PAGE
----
I distinctly recall the first time I ever saw anyone cry because of a video game. It was back in the mid-’90s, and during a game of Marble Madness on the Mega Drive (Genesis, to you folk in the colonies), my friend’s little sister decided she wanted to play Ecco the Dolphin, and just ripped his cart out of the console while he was in the middle of a high score run. While he generally wasn’t prone to emotional outbursts, or even basic empathy (the guy laughed when Bambi’s mum died) on this occasion, as he watched his game seize up and crash, Niagara Falls.
As gaming has evolved over the years, the ability of video games to make us feel things has grown. Where video games used to be about beating your friends in the arcade, they’re now a way of absorbing stories, and escaping to fantastical new worlds. Within the medium of video games, story-telling has grown stronger, the characters more well-rounded, and with player agency being something only gaming provides, the experiences, often, truly unique. Just as movies grew beyond scaring people in the theatre with a train driving towards the screen, games have grown beyond Pac-Man and Pong into a medium that can evoke joy and sadness in equal measure.
So grab a box of tissues, pop the lid off your tub of ice cream, dig out your favourite Morrissey album, and let’s count down the top ten video game tear-jerkers.
Disclaimer: It should be obvious, but there’s going to be spoilers galore in this article. Like, everywhere.
10. Super Paper Mario
The Mario series generally isn’t known for emotional storytelling. Everyone’s favourite Italian plumber is usually too busy collecting stars, rescuing princesses, or committing genocide against the goomba people to hit us in the feels, but that’s exactly what Nintendo wanted us to think when they released Super Paper Mario for Wii. Lulling us into a false sense of security with cute graphics and compelling gameplay in which a flat, or paper, Mario has to negotiate a 3D world by flipping the perspective of the camera, this is a game which has all the hallmarks of a classic Mario game, but then throws a curve ball at the player with a surprisingly moving story.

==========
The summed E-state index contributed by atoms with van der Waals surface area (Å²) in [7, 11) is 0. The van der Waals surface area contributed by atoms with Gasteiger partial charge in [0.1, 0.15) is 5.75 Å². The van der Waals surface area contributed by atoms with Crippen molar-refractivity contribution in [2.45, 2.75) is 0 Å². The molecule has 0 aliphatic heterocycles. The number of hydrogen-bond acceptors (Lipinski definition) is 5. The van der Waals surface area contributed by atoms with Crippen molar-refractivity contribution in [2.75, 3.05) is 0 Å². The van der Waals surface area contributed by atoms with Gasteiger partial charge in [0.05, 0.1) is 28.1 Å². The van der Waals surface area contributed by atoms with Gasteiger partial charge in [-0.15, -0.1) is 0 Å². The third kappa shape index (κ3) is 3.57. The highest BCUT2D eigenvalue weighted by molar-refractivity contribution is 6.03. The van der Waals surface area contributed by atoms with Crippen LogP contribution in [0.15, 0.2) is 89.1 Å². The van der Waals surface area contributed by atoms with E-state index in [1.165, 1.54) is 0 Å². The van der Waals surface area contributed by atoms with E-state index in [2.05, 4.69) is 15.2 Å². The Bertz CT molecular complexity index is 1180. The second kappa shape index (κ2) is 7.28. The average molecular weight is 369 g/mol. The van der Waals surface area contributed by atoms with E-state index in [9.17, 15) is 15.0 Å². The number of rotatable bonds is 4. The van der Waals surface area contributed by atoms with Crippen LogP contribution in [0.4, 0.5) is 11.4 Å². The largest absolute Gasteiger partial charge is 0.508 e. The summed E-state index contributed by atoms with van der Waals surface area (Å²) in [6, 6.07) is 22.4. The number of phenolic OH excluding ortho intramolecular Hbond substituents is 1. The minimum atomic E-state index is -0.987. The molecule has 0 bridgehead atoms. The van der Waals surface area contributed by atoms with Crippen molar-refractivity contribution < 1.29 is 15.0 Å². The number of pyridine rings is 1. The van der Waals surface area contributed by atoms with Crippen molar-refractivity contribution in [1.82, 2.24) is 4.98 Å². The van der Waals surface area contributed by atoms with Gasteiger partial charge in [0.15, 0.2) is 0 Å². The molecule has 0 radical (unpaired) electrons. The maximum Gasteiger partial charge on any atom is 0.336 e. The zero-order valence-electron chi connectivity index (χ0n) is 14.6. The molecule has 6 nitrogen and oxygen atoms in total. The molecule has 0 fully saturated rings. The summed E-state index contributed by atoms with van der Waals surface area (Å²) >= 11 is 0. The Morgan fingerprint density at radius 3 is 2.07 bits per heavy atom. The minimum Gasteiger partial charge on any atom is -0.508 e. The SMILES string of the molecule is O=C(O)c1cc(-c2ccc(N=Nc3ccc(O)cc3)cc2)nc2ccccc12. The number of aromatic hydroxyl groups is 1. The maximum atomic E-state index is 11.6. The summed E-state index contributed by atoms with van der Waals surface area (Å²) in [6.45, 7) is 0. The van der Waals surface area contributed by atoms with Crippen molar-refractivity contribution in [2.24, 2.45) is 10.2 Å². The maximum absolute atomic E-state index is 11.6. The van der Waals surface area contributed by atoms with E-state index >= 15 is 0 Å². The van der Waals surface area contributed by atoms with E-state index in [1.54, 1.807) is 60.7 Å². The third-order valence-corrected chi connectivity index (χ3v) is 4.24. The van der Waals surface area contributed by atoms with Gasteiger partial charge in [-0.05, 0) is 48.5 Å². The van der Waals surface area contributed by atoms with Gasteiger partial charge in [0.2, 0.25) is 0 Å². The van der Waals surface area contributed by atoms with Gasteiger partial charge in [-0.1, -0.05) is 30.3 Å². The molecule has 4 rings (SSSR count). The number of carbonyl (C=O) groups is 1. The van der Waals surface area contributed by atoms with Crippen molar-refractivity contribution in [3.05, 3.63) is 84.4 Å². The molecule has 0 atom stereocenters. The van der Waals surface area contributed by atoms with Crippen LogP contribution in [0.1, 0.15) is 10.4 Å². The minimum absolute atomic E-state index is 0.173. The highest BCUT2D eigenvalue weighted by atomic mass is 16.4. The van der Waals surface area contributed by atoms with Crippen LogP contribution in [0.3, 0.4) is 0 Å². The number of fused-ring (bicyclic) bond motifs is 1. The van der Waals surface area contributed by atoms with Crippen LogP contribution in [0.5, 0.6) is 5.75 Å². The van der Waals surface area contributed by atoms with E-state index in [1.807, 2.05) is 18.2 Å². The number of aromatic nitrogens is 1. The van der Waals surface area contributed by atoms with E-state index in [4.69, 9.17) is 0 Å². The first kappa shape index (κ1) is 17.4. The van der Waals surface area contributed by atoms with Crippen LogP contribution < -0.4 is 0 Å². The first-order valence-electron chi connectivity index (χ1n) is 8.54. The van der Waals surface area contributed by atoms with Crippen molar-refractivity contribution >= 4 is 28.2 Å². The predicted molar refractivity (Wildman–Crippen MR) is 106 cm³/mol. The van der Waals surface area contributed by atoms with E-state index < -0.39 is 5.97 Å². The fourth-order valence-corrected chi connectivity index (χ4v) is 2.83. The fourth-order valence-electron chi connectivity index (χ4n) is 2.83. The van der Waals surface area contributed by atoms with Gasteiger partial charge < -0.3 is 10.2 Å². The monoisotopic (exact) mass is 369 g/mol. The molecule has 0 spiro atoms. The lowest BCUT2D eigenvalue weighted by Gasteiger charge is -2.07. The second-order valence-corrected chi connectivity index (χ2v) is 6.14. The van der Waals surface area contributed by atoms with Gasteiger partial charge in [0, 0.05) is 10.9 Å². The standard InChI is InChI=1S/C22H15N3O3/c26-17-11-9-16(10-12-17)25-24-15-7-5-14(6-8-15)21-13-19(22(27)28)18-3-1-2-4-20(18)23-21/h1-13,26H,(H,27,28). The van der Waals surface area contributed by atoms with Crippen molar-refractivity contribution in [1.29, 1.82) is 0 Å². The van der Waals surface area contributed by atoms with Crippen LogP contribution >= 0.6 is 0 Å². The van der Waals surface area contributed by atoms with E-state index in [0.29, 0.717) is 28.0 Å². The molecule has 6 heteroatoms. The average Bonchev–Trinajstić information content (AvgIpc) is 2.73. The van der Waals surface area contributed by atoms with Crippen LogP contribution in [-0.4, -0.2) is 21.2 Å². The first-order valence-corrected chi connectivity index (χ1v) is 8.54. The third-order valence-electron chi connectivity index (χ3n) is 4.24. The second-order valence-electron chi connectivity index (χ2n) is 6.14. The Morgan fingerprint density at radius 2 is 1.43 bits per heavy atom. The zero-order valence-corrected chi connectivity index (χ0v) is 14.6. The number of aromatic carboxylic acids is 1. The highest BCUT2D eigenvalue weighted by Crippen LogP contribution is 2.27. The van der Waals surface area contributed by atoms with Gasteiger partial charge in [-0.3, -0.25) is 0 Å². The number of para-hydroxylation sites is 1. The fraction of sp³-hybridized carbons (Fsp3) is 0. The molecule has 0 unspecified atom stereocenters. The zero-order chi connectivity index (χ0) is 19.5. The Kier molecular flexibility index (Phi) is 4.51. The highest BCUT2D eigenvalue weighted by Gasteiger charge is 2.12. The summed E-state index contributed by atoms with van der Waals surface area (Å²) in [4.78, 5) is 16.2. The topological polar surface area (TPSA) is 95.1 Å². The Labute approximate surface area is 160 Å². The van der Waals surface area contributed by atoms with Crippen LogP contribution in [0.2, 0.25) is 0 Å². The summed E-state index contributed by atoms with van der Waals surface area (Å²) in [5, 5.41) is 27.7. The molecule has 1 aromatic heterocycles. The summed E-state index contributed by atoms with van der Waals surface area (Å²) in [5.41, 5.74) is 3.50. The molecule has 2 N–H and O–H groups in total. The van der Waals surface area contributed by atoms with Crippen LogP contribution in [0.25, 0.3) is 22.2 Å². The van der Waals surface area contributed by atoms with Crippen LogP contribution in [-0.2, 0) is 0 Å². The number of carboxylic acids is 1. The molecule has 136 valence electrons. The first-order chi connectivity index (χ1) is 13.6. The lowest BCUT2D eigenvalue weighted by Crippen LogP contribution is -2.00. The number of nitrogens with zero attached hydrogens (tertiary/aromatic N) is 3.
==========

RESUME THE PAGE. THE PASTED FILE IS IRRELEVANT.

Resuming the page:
As the game begins, a megalomaniacal villain named Count Bleck tricks Princess Peach into marrying Bowser, which according to a prophecy, will trigger events leading to the end of days. Of course, there’s only one man who can save the day, and at the behest of a butterfly-like fairy named Tippi, Mario is soon on another adventure. He brings Peach, Bowser and Luigi along for the ride and our four heroes begin battling the minions of Count Bleck, in an effort to stop the entire universe being sucked into a black hole.
As the seemingly simplistic tale of good versus evil chugs along as expected, we’re introduced to visions of two other characters named Blumiere and Timpani; lovers whose relationship was ended by Blumiere’s vile father when he banished Timpani to another realm to starve and die, alone, for no reason other than he’s not a very nice man. Eventually it’s revealed that Blumiere, not content to deal with his recent break-up like everyone else by drinking hard liquor and downloading Tinder, succumbed to his own anger and misery and became the villainous Count Bleck. Now he’s hell bent on destroying, well, everything, because if his life turns to shit then everyone else’s might as well too.
Timpani, it turns out, didn’t die at all, but was rescued by a wizard and born again as the fairy Tippi unbeknownst to Count Bleck. The two are eventually reunited at the end of the game after countless years apart, and the heroes and villains join forces to stop the universe ending calamity instigated by the former Blumiere at the beginning of the game. Alls well that ends well, and the heroes and villains go out together for a celebratory meal. Well, except for Blumiere and Timpani, who are in fact shown to be dead, and now trapped in some sort of afterlife. So that’s alright then.
9. Ether One
Ether One is a first person puzzle game in the style of PC classic Myst that explores the world of dementia using an Assassin’s Creed-esque machine to send our hero, referred to as ‘the restorer’, into the mind of an Alzheimer’s sufferer named Jean in an effort to rehabilitate her, and restore her memories. Led by a pioneering doctor named Phyllis Edmunds, we negotiate the patient’s mind, and we explore events from her past, getting to know a little about her in a dream-like state of colliding memories and eerie recollections of important events. While the obtuse puzzling and the game-breaking bugs are probably responsible for as many tears shed by gamers as the story is, the yarn crafted here by White Paper Games is well worth the price of admission.